Wednesday, November 13, 2013

Motherhood, time and the art of surrender

For my birthday this year, my partner gave me the most thoughtful possible gift: a week at Varuna, the writers' centre in the Blue Mountains.

I have been to Varuna several times now, and each time induces a different emotional response -- sadly, often characterised by an existential crisis on the first or second day that finds me wandering the streets of Katoomba in a state of panic about my neglected creative "practice".

Between full-time work and my family's needs, my life feels almost entirely controlled by external demands, so time at Varuna is usually the first chance I've had to stop and really think for months. This time, after a particularly busy period at work, I also seemed to have completely lost the ability to structure my own time and felt completely at sea! 

Of course once you finally get your bearings, you realise it's already Wednesday and what felt like a luxurious surfeit of time stretching out in front of you suddenly seems to be spiralling rapidly toward the inevitable end date. But a luxury it still is. A chance to once again glimpse the possibilities, if nothing else. Each time helps me remember that to write is really just to pay attention to what's around you -- so simple, but so easily lost in the chaos of "normal" life.

Angst-ridden moments aside, each time I'm at Varuna there are also lovely instances of synchronicity. Years ago, I was doing a residency alongside poet Kylie Rose, who left a book outside my door: Object Lessons by Eavan Boland. It was the perfect thing at the perfect time. Boland provides such an acute description of the new relationship with the sensory world (and therefore, peculiar form of creative power) that comes with mothering that she almost single-handedly inspired the conclusion to the book I was working on, which became The Divided Heart.

Julienne van Loon
This time, writer Jane Messer just happened to mention a Griffith Review essay, "The Play of Days", written by Julienne van Loon, a novelist who was at Varuna at the same time as Kylie Rose and myself all those years ago. At the time, she had recently won the won the Australian/Vogel Award for her first book, Road Story.

I recall discussions with Julienne and the other residents about the feared threats motherhood might pose to a successful writing life. So it was doubly fascinating for me to not only discover that she had had a baby but that her experience had been characterised by such blissful surrender to her son's agenda-free pace, amid all the risks that that state poses to our "selfhood", which she describe so beautifully in her essay:

I have taken twelve months leave from my usual work to be home with a new baby, and one of the biggest adjustments I had had to make is to arrive at a new understanding of time, one measured only by the fragile, mutable pattern of basic human needs: sleep, food, warmth, contact. ... And it doesn't matter. Unless you can't shake the itch for something more meaningful to do.   

Yep, that pesky itch...

Thursday, May 2, 2013

In Conversation with Jo Case

This Sunday author Jo Case and I will be having a good ol' yarn (but in public) about her wonderful, moving and very important new memoir, Boomer and Me: A memoir of motherhood, and Asperger’s.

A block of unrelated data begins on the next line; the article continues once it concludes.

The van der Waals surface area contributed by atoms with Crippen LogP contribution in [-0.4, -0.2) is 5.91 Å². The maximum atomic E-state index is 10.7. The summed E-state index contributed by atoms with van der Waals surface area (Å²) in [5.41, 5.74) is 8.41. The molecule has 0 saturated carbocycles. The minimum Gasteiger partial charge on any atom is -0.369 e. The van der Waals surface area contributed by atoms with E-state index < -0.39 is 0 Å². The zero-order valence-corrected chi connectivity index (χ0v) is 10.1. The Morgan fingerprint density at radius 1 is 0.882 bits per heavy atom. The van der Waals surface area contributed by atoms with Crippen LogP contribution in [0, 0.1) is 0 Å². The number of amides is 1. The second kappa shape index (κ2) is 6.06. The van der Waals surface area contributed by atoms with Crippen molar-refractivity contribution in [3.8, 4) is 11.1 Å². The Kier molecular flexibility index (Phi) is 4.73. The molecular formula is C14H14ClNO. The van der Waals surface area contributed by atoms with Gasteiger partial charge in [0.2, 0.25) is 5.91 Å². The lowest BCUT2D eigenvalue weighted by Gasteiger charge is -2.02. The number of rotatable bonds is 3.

The event is at the The Sun Bookshop in Yarraville at 11am. Jo has written a very candid memoir about coming to terms with what it all means when her son is diagnosed with Asperger's. We'd love to have others join the conversation. 

The event is free but if you want more info, you can ring 9689 0661 or email info@sunbookshop.com.

Wednesday, April 10, 2013

Why you must see "Lost in Living"


It has taken me two weeks to write about Lost in Living here since a copy of the DVD arrived it in my mailbox.

I just haven’t been able to find the words to encompass my feelings about this remarkable documentary.

Still now I don’t know how to express my admiration and gratitude for it. The final film is even more wonderful than I expected it to be when I first heard from director Mary Trunk a couple of years back and watched the early footage she shared online.

Made over eight years, Lost in Living has been a labour of love for Mary, and the time and passion she's invested is evident. It is such a moving and profound document of the situation for mothers trying to maintain their work and their identity as artists.

It never ceases to amaze me how familiar and universal the issues are for creative women: the guilt and frustration, as well as the perspective and motivation, that comes with motherhood. The terrible feeling of being constantly torn in two... And what a comfort it is to hear other women describe the same feelings we all struggle with.

As Caren says: “I still don’t know how to make art without having time!”
 
Lost in Living features four utterly candid and down-to-earth artists: painter and mother of seven Marjorie Schlossman; prolific author Merrill Joan Gerber; and friends actor and filmmaker Kristina Robbins and visual artist Caren McCaleb.  

Together, these women offer great insights into the nature of creativity, the complexities of mothering and the intensity of friendship between women. It is fascinating to see the contrast between the experience of the two older women -- the isolation they have felt and the impact of that on their relationships -- and that of the two younger artists, whose barriers are more personal than societal.

There is nothing I can say here that could do this film justice or describe the power it had on me. Watching Lost in Living, I cried bucketloads. I've seen no other film so successfully investigate the fraught relationship between motherhood and art, and all I can do is urge you to do everything you can to get your hands on a copy.

While you wait for it to arrive, you can read this great interview with Mary about motherhood and the creative process.